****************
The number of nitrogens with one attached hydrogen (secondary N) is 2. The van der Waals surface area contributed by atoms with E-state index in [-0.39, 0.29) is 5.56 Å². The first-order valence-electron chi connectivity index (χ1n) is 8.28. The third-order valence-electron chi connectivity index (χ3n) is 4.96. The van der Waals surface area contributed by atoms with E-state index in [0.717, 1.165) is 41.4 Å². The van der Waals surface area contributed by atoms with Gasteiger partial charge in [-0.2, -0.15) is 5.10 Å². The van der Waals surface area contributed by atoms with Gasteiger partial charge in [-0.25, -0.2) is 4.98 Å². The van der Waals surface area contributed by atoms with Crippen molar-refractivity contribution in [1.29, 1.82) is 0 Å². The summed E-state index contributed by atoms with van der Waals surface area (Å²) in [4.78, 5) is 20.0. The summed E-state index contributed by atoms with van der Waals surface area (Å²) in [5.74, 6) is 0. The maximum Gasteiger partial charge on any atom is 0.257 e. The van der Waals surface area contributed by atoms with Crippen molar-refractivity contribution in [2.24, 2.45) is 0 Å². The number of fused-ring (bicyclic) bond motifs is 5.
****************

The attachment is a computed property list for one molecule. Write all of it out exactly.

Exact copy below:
The number of nitrogens with one attached hydrogen (secondary N) is 2. The van der Waals surface area contributed by atoms with E-state index in [-0.39, 0.29) is 5.56 Å². The first-order valence-electron chi connectivity index (χ1n) is 8.28. The third-order valence-electron chi connectivity index (χ3n) is 4.96. The van der Waals surface area contributed by atoms with E-state index in [0.717, 1.165) is 41.4 Å². The van der Waals surface area contributed by atoms with Gasteiger partial charge in [-0.2, -0.15) is 5.10 Å². The van der Waals surface area contributed by atoms with Gasteiger partial charge in [-0.25, -0.2) is 4.98 Å². The van der Waals surface area contributed by atoms with Crippen molar-refractivity contribution in [1.29, 1.82) is 0 Å². The summed E-state index contributed by atoms with van der Waals surface area (Å²) in [4.78, 5) is 20.0. The summed E-state index contributed by atoms with van der Waals surface area (Å²) in [5.74, 6) is 0. The maximum Gasteiger partial charge on any atom is 0.257 e. The van der Waals surface area contributed by atoms with Crippen molar-refractivity contribution in [2.24, 2.45) is 0 Å². The number of fused-ring (bicyclic) bond motifs is 5.